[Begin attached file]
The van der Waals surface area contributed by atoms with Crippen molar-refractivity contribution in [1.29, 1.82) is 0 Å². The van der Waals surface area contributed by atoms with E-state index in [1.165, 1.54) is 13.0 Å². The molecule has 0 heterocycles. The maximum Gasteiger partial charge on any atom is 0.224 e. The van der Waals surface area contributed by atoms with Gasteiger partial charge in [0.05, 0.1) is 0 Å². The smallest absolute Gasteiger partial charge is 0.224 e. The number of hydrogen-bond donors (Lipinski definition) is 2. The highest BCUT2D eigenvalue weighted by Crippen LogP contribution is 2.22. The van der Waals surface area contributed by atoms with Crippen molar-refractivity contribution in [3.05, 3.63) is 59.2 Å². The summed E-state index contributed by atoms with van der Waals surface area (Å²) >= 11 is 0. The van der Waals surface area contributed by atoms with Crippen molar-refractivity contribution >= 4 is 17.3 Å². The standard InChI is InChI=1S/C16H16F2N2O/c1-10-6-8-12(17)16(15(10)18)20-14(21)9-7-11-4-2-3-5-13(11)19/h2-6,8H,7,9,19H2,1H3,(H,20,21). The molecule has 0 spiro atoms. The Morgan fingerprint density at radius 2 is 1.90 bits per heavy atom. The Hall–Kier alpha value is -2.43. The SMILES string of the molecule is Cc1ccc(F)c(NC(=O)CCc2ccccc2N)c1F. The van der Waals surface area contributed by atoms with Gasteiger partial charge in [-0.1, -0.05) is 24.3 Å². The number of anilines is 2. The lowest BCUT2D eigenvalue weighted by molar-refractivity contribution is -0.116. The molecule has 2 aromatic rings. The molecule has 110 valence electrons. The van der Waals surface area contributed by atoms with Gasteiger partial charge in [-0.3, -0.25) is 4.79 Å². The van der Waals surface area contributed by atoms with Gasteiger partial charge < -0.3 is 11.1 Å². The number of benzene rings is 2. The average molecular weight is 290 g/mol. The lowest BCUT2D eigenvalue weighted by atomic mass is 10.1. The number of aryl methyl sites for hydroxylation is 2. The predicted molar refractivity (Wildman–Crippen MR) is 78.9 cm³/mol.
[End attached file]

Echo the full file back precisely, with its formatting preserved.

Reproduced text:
The van der Waals surface area contributed by atoms with Crippen molar-refractivity contribution in [1.29, 1.82) is 0 Å². The van der Waals surface area contributed by atoms with E-state index in [1.165, 1.54) is 13.0 Å². The molecule has 0 heterocycles. The maximum Gasteiger partial charge on any atom is 0.224 e. The van der Waals surface area contributed by atoms with Gasteiger partial charge in [0.05, 0.1) is 0 Å². The smallest absolute Gasteiger partial charge is 0.224 e. The number of hydrogen-bond donors (Lipinski definition) is 2. The highest BCUT2D eigenvalue weighted by Crippen LogP contribution is 2.22. The van der Waals surface area contributed by atoms with Crippen molar-refractivity contribution in [3.05, 3.63) is 59.2 Å². The summed E-state index contributed by atoms with van der Waals surface area (Å²) >= 11 is 0. The van der Waals surface area contributed by atoms with Crippen molar-refractivity contribution >= 4 is 17.3 Å². The standard InChI is InChI=1S/C16H16F2N2O/c1-10-6-8-12(17)16(15(10)18)20-14(21)9-7-11-4-2-3-5-13(11)19/h2-6,8H,7,9,19H2,1H3,(H,20,21). The molecule has 0 spiro atoms. The Morgan fingerprint density at radius 2 is 1.90 bits per heavy atom. The Hall–Kier alpha value is -2.43. The SMILES string of the molecule is Cc1ccc(F)c(NC(=O)CCc2ccccc2N)c1F. The van der Waals surface area contributed by atoms with Gasteiger partial charge in [-0.1, -0.05) is 24.3 Å². The number of anilines is 2. The lowest BCUT2D eigenvalue weighted by molar-refractivity contribution is -0.116. The molecule has 2 aromatic rings. The molecule has 110 valence electrons. The van der Waals surface area contributed by atoms with Gasteiger partial charge in [-0.3, -0.25) is 4.79 Å². The van der Waals surface area contributed by atoms with Gasteiger partial charge < -0.3 is 11.1 Å². The number of benzene rings is 2. The average molecular weight is 290 g/mol. The lowest BCUT2D eigenvalue weighted by atomic mass is 10.1. The number of aryl methyl sites for hydroxylation is 2. The predicted molar refractivity (Wildman–Crippen MR) is 78.9 cm³/mol.